News & Media

National parks scramble to address spike in human-caused wildlife deaths

by Colette Derworiz (Calgary Herald)
August 25, 2012
BANFF NATIONAL PARK –  This year, 16 black bears, a wolverine, several wolves, and countless elk and deer have been killed on the highways and railways in Banff, Yoho and Kootenay national parks. 
No grizzly bears have been killed, so far. 

Photo credit: Parks Canada/ , Calgary Herald. A grizzly bear crosses an overpass in Banff National Park. It was captured by a remote camera.

But the human-caused animal death toll keeps rising — due, experts say, to a late spring and hot summer that has kept bears in the valley bottoms, and also to increased traffic speeding through the park.

“It’s only a matter of time before they end up getting hit,” says Steve Michel, a human-wildlife conflict specialist with Parks Canada.

Of the 16 black bears killed so far this year, 12 have been struck by motorists and four have been hit by trains. Another 10 black bears have been struck, but it’s unknown how many of those animals died.

Either way, it’s already twice the annual average of 7.8 black bears killed in the three parks — and the season is far from over.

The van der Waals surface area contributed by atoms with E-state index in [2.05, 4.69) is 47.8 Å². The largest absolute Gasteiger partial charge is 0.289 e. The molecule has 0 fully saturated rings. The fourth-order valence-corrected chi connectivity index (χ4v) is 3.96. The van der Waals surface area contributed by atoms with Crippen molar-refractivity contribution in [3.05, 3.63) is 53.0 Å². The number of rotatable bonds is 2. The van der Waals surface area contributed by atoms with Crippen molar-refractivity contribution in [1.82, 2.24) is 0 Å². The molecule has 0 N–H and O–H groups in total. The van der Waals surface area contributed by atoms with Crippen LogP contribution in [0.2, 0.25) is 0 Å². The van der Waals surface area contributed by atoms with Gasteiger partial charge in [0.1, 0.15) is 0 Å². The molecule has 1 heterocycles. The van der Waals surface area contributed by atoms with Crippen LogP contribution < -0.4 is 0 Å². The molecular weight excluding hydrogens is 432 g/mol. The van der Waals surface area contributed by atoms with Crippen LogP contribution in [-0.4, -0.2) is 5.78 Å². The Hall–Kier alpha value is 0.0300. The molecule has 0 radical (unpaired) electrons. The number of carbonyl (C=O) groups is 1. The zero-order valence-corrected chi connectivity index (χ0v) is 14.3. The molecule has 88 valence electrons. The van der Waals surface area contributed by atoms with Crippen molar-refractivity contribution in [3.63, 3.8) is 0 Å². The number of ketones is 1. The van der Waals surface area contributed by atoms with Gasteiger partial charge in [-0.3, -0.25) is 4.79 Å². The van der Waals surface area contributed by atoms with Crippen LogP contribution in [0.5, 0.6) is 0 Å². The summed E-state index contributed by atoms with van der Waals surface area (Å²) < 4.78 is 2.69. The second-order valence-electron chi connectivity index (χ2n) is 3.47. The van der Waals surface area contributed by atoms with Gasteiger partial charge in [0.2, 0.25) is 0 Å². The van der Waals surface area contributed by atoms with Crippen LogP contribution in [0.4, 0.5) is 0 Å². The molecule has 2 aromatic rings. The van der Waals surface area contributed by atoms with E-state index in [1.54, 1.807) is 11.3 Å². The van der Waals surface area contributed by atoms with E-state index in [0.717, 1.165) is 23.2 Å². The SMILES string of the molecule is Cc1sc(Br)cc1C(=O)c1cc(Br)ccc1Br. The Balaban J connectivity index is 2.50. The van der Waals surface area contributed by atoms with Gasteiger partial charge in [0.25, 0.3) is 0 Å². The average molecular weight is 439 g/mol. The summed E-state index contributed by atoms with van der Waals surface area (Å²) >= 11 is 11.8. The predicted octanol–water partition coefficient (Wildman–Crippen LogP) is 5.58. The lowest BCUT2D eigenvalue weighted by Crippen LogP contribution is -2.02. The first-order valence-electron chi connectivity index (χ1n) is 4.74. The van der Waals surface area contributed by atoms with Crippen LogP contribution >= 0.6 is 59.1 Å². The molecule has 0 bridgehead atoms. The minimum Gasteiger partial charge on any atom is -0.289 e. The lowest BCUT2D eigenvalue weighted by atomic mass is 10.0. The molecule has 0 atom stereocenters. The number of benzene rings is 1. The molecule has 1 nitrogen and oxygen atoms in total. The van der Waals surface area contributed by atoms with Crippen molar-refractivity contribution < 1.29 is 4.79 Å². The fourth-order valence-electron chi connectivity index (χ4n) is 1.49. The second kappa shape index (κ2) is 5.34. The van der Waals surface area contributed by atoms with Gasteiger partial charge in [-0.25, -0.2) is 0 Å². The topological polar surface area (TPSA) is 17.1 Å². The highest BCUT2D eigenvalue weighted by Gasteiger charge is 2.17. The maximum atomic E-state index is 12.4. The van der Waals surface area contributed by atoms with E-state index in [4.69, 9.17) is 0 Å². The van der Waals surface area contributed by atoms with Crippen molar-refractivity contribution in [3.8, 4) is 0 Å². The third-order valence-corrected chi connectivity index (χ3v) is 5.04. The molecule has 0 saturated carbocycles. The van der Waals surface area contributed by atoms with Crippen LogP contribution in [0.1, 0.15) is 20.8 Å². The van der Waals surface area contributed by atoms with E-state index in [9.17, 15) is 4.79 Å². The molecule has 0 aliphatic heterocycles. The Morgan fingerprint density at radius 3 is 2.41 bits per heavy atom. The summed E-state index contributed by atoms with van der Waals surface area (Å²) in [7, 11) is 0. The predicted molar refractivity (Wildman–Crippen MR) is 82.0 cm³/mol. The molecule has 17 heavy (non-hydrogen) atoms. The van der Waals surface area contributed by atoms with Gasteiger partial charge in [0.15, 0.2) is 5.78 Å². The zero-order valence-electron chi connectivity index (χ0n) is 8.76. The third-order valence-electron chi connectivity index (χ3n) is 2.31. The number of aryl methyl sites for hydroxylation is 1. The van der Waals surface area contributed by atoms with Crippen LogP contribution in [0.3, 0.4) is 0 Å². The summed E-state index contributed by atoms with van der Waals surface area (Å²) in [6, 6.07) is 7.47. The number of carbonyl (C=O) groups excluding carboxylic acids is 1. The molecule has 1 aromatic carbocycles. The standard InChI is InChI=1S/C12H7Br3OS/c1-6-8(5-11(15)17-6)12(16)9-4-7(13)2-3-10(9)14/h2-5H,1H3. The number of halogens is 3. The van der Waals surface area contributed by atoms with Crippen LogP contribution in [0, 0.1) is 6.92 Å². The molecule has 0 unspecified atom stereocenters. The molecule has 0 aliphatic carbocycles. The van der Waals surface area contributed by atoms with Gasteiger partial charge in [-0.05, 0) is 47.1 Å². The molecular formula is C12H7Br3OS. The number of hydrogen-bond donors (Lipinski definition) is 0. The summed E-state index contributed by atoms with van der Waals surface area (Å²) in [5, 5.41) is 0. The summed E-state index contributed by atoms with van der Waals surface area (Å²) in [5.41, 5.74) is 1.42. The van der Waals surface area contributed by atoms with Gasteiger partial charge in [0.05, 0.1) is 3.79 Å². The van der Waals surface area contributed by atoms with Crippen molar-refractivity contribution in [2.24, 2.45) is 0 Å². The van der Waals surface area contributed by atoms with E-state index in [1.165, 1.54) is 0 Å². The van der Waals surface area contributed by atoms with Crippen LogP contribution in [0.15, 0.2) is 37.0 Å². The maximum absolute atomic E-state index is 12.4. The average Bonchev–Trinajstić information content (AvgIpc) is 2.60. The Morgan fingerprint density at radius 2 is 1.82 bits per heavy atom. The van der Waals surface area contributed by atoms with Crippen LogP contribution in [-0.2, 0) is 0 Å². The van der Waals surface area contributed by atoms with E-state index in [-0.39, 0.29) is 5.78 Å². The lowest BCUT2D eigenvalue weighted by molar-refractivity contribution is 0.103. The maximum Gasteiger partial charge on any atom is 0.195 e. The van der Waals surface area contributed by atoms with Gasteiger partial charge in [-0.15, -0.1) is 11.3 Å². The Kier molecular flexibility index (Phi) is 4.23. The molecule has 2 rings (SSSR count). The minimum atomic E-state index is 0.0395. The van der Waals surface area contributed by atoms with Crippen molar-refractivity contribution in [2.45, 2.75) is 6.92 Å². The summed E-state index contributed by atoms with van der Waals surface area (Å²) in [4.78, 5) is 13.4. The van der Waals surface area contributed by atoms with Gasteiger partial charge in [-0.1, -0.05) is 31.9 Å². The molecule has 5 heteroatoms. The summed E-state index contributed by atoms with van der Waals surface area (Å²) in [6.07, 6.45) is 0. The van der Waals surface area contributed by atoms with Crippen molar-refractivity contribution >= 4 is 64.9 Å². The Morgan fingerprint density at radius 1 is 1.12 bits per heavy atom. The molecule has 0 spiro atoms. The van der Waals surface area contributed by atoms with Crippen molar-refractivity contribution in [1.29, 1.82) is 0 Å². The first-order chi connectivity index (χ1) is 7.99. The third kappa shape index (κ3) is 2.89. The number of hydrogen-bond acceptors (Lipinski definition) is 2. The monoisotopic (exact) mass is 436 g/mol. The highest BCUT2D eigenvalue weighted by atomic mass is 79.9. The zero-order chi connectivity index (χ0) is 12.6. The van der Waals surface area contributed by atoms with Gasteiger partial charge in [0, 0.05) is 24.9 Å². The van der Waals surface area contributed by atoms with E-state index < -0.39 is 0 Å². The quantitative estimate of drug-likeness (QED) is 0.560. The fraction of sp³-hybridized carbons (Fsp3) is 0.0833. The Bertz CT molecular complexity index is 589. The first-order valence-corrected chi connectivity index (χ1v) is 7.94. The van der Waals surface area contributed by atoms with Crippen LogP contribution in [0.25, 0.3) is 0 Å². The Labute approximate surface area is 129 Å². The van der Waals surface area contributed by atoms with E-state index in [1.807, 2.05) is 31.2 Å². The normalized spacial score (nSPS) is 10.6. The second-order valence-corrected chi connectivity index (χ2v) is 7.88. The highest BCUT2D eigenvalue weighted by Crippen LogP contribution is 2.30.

The spike in mortality has led to a renewed discussion among parks officials about finding ways to prevent bears from being killed on transportation corridors, ranging from electric fencing and electro-mats, to additional parks staff and more wildlife crossings.

Environmentalists say those are all good measures, but suggest everyone has a part to play in animal mortality in the parks.

“The reality is that Parks Canada just received one of its biggest budget cutbacks,” says Sarah Elmeligi, senior conservation planner with the Canadian Parks and Wilderness Association. “In this particular situation, the responsibility to prevent that mortality falls on every single person who travels in the park.

“It’s preventable if people just slow down,” she suggests.

Jeff Gailus, a conservationist and author of The Grizzly Manifesto, says a crackdown on speeding is the best way to deal with the issue.

“It’s a race track,” he says, noting animals can always find a way to get over or around the fencing.

Still, Gailus says it would be a lot worse if it weren’t for the wildlife crossings already in the parks.

Banff has become known worldwide for reducing human-wildlife conflict, a reputation that stems from an often controversial strategy that has cost hundreds of millions of dollars in highway upgrades, wildlife crossings and fencing.

Earlier this week, Michel took the Herald on a tour behind the fencing to the Wolverine overpass, named because it’s located near Wolverine Creek.

Once there, it’s instantly quieter as you drop down into the middle of the overpass.

The bevelled edges and natural foliage shield the animals from the noise of the day-to-day traffic as well as any glare from the bright headlights at night.

“They don’t get the sense that they are actually crossing a highway,” says Michel.

Remote cameras are set up on both sides of the overpass, which is about as wide as a residential street. Large trees shelter the animals from the elements and buffalo berries regularly stop bears in front of the cameras, leading to fascinating images of grizzly bears as they feed. Elk, moose and wolves are also frequent users of the overpasses.